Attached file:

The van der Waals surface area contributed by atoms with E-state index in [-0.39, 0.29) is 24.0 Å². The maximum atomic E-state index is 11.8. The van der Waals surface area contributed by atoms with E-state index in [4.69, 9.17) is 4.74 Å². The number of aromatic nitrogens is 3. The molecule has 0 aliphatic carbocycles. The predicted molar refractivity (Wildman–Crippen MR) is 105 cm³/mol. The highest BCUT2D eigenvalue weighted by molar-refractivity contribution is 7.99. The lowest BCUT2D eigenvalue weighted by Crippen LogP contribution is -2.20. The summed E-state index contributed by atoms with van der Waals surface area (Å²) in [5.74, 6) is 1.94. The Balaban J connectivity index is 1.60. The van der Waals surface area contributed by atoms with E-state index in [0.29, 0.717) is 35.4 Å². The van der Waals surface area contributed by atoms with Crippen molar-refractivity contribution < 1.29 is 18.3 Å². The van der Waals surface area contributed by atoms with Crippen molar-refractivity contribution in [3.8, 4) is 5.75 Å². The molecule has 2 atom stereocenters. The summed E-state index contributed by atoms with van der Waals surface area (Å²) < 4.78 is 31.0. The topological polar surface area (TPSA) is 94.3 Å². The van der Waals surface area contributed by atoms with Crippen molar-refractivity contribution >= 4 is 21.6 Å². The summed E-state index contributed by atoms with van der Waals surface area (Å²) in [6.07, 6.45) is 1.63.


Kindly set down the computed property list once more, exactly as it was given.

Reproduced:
The van der Waals surface area contributed by atoms with E-state index in [-0.39, 0.29) is 24.0 Å². The maximum atomic E-state index is 11.8. The van der Waals surface area contributed by atoms with E-state index in [4.69, 9.17) is 4.74 Å². The number of aromatic nitrogens is 3. The molecule has 0 aliphatic carbocycles. The predicted molar refractivity (Wildman–Crippen MR) is 105 cm³/mol. The highest BCUT2D eigenvalue weighted by molar-refractivity contribution is 7.99. The lowest BCUT2D eigenvalue weighted by Crippen LogP contribution is -2.20. The summed E-state index contributed by atoms with van der Waals surface area (Å²) in [5.74, 6) is 1.94. The Balaban J connectivity index is 1.60. The van der Waals surface area contributed by atoms with E-state index in [0.29, 0.717) is 35.4 Å². The van der Waals surface area contributed by atoms with Crippen molar-refractivity contribution < 1.29 is 18.3 Å². The van der Waals surface area contributed by atoms with Crippen molar-refractivity contribution in [3.8, 4) is 5.75 Å². The molecule has 2 atom stereocenters. The summed E-state index contributed by atoms with van der Waals surface area (Å²) < 4.78 is 31.0. The topological polar surface area (TPSA) is 94.3 Å². The van der Waals surface area contributed by atoms with Crippen molar-refractivity contribution >= 4 is 21.6 Å². The summed E-state index contributed by atoms with van der Waals surface area (Å²) in [6.07, 6.45) is 1.63.